• Career Center

    Intern With Uncertain Future Wants to Know If It’s Time to Stay or Go

    By | January 19, 2017

    Need some career advice? Email Rachel at [email protected] and your question may be featured on Going Concern.

    My question is a little bit of a twist on the internship question. As an older accounting student, I struggled to get any real offers or opportunities. Right after I graduated, I interviewed with PwC for an audit specialist job at their Service Delivery Center (or SDC) which is the US form of audit outsourcing. I noticed over 150-200 of us got hired with contracts, but only 50 or so fulltime offers are available. My contract ends in February, and this seems like dismal odds. Normally, I hear at a PwC internship you are very likely to get an offer…but now I feel I was lied to and that there isn’t opportunity available. Should I stick with it? Look for a job on the down low? Maybe combine both strategies? Should I talk to anyone in PwC about what to do?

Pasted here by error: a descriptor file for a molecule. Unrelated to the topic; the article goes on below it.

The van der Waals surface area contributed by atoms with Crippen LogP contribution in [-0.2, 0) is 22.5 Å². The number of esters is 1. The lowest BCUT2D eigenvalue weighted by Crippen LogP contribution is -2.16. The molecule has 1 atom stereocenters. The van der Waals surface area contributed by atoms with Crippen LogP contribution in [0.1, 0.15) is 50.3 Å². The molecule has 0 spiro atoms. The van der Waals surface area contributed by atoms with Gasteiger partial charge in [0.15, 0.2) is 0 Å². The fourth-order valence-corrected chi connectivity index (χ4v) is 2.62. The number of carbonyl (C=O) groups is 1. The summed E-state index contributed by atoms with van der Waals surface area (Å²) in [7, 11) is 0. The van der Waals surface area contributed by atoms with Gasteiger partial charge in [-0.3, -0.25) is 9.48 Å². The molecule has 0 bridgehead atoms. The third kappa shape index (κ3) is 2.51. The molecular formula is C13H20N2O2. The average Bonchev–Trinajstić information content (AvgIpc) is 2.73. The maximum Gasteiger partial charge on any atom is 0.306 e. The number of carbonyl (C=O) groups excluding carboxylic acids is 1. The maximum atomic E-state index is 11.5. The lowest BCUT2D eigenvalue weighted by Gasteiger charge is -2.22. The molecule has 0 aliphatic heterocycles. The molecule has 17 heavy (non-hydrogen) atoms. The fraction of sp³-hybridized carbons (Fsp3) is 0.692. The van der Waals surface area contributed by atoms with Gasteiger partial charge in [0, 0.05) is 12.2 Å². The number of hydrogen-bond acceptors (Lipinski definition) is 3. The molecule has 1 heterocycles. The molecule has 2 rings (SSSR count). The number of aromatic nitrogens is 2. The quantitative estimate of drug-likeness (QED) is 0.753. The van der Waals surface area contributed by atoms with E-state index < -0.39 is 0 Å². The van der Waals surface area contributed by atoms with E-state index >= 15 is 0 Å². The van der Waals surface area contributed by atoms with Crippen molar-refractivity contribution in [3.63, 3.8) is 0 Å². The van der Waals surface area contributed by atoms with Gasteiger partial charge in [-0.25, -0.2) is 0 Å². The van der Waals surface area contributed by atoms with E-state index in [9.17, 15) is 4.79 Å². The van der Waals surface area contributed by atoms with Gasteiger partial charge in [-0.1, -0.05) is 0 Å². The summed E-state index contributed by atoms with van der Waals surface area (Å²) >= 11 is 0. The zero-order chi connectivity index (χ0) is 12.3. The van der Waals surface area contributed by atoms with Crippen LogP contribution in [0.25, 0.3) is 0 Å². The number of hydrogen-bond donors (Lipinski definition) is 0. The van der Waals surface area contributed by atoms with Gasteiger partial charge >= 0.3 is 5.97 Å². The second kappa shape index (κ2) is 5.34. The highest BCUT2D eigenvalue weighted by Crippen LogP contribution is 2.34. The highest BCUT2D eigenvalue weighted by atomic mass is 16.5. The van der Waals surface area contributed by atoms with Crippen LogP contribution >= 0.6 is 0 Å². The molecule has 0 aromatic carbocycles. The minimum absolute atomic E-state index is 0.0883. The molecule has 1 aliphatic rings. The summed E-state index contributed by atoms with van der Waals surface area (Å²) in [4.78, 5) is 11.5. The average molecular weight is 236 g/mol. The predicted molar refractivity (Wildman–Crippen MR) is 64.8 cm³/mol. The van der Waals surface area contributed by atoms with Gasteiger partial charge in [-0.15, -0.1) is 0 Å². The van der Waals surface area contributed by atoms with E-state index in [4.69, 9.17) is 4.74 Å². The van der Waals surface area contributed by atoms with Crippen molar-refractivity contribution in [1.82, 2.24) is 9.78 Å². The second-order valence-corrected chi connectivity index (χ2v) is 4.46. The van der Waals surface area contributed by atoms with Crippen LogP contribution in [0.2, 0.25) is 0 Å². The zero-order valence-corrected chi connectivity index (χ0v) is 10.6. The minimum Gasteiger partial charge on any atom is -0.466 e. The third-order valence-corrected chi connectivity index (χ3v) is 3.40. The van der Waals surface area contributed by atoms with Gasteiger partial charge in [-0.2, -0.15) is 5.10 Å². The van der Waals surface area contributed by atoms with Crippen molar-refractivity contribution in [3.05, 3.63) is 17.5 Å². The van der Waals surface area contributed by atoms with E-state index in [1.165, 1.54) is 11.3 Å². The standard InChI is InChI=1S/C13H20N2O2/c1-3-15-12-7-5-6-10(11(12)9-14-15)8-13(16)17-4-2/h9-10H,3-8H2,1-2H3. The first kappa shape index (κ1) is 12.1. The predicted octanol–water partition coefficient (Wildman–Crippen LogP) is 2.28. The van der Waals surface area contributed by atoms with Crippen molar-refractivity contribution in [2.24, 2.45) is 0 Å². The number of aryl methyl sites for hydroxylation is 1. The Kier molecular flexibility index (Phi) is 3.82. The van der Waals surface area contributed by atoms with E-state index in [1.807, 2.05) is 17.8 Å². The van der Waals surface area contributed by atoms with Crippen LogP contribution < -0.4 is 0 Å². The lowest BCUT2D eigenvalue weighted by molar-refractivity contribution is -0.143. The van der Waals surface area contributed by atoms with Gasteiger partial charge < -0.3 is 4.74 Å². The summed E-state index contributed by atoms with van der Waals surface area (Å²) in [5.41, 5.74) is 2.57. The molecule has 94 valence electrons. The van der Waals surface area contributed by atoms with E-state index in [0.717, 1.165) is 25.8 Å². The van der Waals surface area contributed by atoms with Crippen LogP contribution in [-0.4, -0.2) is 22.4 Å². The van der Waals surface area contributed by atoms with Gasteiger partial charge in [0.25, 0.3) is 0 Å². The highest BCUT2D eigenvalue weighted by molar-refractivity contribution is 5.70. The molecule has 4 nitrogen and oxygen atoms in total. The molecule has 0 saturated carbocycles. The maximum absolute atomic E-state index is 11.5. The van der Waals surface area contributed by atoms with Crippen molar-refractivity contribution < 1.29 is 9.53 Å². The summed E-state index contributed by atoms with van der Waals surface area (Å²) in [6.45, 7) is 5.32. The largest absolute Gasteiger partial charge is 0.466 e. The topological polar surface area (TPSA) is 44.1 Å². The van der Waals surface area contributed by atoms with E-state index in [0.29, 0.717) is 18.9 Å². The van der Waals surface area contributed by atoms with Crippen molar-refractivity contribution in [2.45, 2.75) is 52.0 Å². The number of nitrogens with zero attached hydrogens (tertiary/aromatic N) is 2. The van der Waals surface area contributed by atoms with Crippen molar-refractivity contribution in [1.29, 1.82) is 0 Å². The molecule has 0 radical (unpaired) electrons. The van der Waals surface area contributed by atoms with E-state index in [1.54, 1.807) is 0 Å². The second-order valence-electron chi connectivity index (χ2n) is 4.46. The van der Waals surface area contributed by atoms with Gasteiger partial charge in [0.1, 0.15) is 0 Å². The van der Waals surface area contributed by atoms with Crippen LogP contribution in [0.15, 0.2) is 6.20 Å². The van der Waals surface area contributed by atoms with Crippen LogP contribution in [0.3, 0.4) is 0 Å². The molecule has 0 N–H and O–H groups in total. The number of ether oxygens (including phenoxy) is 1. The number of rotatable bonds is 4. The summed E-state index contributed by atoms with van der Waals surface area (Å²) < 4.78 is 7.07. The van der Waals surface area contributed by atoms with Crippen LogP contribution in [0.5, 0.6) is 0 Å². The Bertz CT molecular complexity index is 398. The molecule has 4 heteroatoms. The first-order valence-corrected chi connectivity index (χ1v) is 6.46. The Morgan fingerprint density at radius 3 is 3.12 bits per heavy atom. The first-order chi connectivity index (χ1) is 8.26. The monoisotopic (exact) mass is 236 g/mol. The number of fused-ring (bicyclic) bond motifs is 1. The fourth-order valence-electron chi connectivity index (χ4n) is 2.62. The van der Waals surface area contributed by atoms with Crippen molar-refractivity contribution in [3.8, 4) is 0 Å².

Should I stay or should I go now?

    It’s understandable that you would feel frustrated about your full-time prospects when you are seeing “dismal odds.” Most in your situation would feel the same way. There are two parts to this situation that I believe will be helpful for you: 1) Advice on how to navigate the internship stage of your accounting career and 2) How to handle career frustration and make it work for you.

    First things first: navigating the internship stage. Specifically, the internship stage when your shiny full-time offer is not yet in your hands. Just as a rule of thumb, it is NEVER a bad thing to network with other accounting firms and hear about different opportunities. 3 reasons why this is important: